Australian journalist Peter Greste, colleagues speak out from Egyptian jail

Cairo: Even from the darkness of an Egyptian jail, the three journalists have refused to be silenced.

Each managed to smuggle out letters from Tora Prison this week as international pressure mounts on Egypt over their months-long detention.

They have now been in jail 126 days and on Saturday, World Press Freedom Day, they face their seventh appearance before an Egyptian court on terrorism-related charges.

"It’s a measure of the power of the media and the government’s fear of it that our words should be regarded as potent as any bombs," wrote Australian journalist Peter Greste, who is being held with his two al-Jazeera colleagues, Canadian-Egyptian bureau chief Mohamed Fahmy and Egypt producer Baher Mohamed.

"Here in Egypt we have been imprisoned along with many other local journalists, as part of what the authorities have come to describe as their own war on terror," Mr Greste wrote in a letter read by his father Juris Greste at a press freedom event in Sydney.

"What began as a campaign to put down Islamic militancy has been extended to everyone who in the government’s words spreads the ideology of terror. In the logic of conflict that would seem to include journalists who have even moderate Islamists in their contact books."

Mr Greste's cellmate Mr Fahmy, with whom he spends 23 hours each day in a cell measuring three metres by four metres, was this week awarded the Canadian Committee for World Press Freedom prize in recognition of his fight for free speech since being detained with Mr Greste and Mr Mohamed on December 29.

In a letter that Mr Fahmy smuggled from prison he wrote: "The Press Freedom award comes at a time when all I think about is how to stress the plight of many local journalists detained in Egypt who have not received a fraction of the attention I’m getting.

"A key part of our defence has been to convince the judge of our professional integrity; to prove to him that we are journalists striving for the truth; and not agents of terror. This award will go a long way toward making our case."

Mr Fahmy signalled his intention to donate his $C2000 ($1965) prize to the family of Mayada Ashraf, a young Egyptian journalist who was shot dead in March covering the weekly clashes between security forces and the opposition protesters.

All three have consistently denied the charges against them, which include conspiring with the Muslim Brotherhood – a group the government has now declared a terrorist organisation – to falsify news that damaged Egypt’s international reputation.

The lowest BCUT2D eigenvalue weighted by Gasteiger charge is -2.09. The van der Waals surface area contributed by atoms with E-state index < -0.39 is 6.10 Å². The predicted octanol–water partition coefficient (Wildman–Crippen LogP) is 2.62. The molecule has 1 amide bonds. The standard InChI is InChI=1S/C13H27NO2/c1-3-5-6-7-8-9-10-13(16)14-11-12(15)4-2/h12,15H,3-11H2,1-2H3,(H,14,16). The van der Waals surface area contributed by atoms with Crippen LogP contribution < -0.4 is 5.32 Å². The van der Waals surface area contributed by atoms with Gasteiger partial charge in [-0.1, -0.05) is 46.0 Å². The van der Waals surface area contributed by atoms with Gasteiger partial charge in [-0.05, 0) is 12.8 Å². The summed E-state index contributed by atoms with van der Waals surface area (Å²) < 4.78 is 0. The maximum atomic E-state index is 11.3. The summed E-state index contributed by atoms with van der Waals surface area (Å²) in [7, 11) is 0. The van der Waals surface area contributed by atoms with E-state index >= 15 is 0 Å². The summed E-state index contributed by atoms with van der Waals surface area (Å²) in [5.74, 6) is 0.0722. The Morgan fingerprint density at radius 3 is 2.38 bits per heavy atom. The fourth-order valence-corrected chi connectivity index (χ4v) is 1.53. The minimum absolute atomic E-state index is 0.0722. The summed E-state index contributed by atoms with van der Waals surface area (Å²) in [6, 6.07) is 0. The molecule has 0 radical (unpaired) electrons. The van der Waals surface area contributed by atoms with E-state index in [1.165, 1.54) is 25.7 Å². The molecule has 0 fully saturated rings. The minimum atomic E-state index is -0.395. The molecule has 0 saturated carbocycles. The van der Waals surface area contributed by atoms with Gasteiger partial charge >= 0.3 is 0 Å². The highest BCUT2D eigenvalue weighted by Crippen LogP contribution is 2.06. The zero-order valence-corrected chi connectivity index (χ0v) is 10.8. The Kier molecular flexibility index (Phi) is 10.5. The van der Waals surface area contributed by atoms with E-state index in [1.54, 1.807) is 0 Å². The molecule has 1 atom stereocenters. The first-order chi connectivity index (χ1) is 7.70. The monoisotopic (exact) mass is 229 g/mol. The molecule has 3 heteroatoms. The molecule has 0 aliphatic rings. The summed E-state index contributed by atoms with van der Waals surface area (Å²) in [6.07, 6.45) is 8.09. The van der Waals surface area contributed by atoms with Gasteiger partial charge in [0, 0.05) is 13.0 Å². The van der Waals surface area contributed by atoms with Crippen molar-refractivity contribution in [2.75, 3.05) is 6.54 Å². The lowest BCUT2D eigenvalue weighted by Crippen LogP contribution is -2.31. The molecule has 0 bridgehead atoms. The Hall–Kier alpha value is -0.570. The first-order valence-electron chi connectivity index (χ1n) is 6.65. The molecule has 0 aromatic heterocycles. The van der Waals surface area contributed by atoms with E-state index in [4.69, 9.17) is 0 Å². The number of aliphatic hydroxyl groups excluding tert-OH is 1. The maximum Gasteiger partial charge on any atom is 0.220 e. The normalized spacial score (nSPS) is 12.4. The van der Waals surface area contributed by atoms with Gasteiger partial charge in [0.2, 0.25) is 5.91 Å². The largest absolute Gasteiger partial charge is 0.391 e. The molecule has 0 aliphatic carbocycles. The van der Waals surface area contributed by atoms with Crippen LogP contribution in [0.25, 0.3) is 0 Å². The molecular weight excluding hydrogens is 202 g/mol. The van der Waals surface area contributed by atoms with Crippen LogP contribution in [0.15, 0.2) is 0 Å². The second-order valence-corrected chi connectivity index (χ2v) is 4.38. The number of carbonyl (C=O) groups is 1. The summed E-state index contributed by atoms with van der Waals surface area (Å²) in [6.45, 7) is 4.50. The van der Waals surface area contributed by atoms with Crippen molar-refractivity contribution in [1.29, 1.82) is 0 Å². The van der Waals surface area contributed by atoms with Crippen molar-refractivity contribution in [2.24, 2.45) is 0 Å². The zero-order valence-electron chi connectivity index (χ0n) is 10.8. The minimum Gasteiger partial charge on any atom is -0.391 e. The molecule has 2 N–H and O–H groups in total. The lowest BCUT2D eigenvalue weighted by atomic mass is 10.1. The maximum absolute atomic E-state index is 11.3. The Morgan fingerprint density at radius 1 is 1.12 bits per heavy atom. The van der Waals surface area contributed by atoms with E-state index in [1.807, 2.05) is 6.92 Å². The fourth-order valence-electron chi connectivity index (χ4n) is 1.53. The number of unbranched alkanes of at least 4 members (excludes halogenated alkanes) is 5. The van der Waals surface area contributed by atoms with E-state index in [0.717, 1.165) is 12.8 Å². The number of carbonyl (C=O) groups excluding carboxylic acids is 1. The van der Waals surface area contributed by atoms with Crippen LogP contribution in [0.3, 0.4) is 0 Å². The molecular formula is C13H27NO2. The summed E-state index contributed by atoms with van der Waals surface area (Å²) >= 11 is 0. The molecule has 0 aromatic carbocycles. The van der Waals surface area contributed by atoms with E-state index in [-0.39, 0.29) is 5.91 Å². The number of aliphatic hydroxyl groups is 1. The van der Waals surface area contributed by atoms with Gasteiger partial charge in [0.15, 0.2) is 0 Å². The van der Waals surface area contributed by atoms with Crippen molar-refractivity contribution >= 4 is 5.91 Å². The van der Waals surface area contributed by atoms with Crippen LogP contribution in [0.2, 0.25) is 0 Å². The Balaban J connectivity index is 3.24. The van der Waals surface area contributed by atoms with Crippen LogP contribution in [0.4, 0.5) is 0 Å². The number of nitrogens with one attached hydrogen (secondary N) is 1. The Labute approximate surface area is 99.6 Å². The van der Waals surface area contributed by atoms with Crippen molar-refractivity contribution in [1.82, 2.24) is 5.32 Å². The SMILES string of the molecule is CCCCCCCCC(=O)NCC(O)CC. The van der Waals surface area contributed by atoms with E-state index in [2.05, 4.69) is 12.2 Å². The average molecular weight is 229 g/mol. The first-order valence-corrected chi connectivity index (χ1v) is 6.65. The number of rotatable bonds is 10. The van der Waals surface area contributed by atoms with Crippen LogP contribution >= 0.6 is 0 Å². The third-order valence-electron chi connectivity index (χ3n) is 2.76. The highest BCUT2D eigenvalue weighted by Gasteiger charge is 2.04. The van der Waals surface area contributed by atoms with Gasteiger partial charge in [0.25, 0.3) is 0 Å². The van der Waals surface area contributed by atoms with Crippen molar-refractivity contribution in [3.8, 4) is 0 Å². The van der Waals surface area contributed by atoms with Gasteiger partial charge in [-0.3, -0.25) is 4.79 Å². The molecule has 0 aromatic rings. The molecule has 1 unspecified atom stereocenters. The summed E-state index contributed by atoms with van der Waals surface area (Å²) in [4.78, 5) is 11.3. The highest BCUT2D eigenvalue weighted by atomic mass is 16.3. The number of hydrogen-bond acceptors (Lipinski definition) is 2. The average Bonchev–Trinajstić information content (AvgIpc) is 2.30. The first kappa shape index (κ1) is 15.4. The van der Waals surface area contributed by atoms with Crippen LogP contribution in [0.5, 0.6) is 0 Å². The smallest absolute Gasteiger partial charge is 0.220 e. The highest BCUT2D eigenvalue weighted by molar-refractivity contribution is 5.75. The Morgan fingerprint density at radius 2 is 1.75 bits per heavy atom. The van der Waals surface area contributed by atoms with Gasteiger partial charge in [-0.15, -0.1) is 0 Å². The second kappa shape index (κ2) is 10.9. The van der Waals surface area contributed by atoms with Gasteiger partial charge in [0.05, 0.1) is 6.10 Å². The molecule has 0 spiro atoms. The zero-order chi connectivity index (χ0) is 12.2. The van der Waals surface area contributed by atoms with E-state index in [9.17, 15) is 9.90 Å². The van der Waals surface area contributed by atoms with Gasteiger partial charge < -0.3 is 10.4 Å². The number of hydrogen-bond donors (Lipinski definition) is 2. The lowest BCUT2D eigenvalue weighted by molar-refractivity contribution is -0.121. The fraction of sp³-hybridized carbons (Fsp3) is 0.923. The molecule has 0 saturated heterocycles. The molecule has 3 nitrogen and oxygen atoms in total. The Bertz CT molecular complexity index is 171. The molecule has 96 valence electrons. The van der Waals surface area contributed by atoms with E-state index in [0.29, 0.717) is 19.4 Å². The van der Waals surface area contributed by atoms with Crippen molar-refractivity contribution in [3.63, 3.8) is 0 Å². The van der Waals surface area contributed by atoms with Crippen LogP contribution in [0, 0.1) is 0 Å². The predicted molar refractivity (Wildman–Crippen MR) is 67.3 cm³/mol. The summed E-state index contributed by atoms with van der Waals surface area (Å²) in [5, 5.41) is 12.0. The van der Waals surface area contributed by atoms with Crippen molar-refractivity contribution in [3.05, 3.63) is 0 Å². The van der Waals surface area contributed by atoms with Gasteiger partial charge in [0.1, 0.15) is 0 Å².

In a third letter smuggled from prison this week, Mr Mohamed, like his colleagues, spoke of the pride he has in his profession.

"I am writing this from behind bars – the place I was sent simply for practising the only profession I know and love," he said.

"Imagine for a moment if we stopped working with courage, if we abandoned our integrity, if we gave up our independence and freedom."

As Mr Greste said: "What often gets lost is the fundamental truth that the best defence against insecurity is a vibrant, open, noisy and yes at times even rabid press, willing to snap at the extremists with as much enthusiasm as tearing strips off the authorities."

The three spoke of the support they have received from around the world.

"We are of course deeply moved and strengthened by the outpouring of support, but we also understand that this isn't just about the three of us," Mr Greste said in his letter. "Nor is it about the wider and far more critical issue of the freedom of speech here in Egypt. Our case has become emblematic of the freedom of the press worldwide."

On Thursday, al-Jazeera demanded that Egyptian prison authorities provide medical treatment for Abdullah Elshamy, another detained journalist who has been on a hunger strike for 100 days and has been imprisoned without charge since August last year.

"Forty-nine days ago, I decided to join his hunger strike, so I can live a very small part of his experience. I now survive solely on water," wrote his wife, Gehad Khaled, on al-Jazeera.

"It is painful, 100 days. What makes it worse is the refusal of the Egyptian authorities to allow independent doctors to examine Abdullah. I have no idea of his health condition, he has lost an incredible amount of weight, can barely walk and I have no idea what is going on with his organs and nervous system."

Committee to Protect Journalists said there are at least 17 journalists imprisoned in Egypt as of late April, and the Egyptian authorities continue to use arbitrary detention legal harassment to silence critical journalists.

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